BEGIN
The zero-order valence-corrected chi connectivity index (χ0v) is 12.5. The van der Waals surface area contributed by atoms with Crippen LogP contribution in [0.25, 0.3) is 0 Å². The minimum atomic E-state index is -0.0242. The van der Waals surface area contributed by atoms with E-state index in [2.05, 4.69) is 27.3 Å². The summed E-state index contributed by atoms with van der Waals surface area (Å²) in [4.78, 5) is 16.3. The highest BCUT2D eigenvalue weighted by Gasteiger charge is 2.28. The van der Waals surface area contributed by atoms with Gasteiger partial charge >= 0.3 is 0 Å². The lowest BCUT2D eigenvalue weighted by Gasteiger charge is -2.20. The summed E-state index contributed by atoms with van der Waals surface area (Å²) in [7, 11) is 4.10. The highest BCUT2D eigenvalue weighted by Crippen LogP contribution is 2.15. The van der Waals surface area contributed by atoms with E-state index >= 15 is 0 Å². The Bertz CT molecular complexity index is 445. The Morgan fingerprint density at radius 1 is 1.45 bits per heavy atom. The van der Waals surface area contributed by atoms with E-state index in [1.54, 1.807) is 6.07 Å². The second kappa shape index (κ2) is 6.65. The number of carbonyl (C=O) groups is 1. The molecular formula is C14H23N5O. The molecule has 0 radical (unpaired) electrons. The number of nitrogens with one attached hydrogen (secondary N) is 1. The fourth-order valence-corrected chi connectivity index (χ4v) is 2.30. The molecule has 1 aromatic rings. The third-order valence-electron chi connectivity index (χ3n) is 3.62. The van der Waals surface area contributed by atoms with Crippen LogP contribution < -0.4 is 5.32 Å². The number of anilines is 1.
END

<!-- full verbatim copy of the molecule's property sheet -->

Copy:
The zero-order valence-corrected chi connectivity index (χ0v) is 12.5. The van der Waals surface area contributed by atoms with Crippen LogP contribution in [0.25, 0.3) is 0 Å². The minimum atomic E-state index is -0.0242. The van der Waals surface area contributed by atoms with E-state index in [2.05, 4.69) is 27.3 Å². The summed E-state index contributed by atoms with van der Waals surface area (Å²) in [4.78, 5) is 16.3. The highest BCUT2D eigenvalue weighted by Gasteiger charge is 2.28. The van der Waals surface area contributed by atoms with Gasteiger partial charge >= 0.3 is 0 Å². The lowest BCUT2D eigenvalue weighted by Gasteiger charge is -2.20. The summed E-state index contributed by atoms with van der Waals surface area (Å²) in [7, 11) is 4.10. The highest BCUT2D eigenvalue weighted by Crippen LogP contribution is 2.15. The van der Waals surface area contributed by atoms with E-state index >= 15 is 0 Å². The Bertz CT molecular complexity index is 445. The Morgan fingerprint density at radius 1 is 1.45 bits per heavy atom. The van der Waals surface area contributed by atoms with E-state index in [1.54, 1.807) is 6.07 Å². The second kappa shape index (κ2) is 6.65. The number of carbonyl (C=O) groups is 1. The molecular formula is C14H23N5O. The molecule has 0 radical (unpaired) electrons. The number of nitrogens with one attached hydrogen (secondary N) is 1. The fourth-order valence-corrected chi connectivity index (χ4v) is 2.30. The molecule has 1 aromatic rings. The third-order valence-electron chi connectivity index (χ3n) is 3.62. The van der Waals surface area contributed by atoms with Crippen LogP contribution < -0.4 is 5.32 Å². The number of anilines is 1.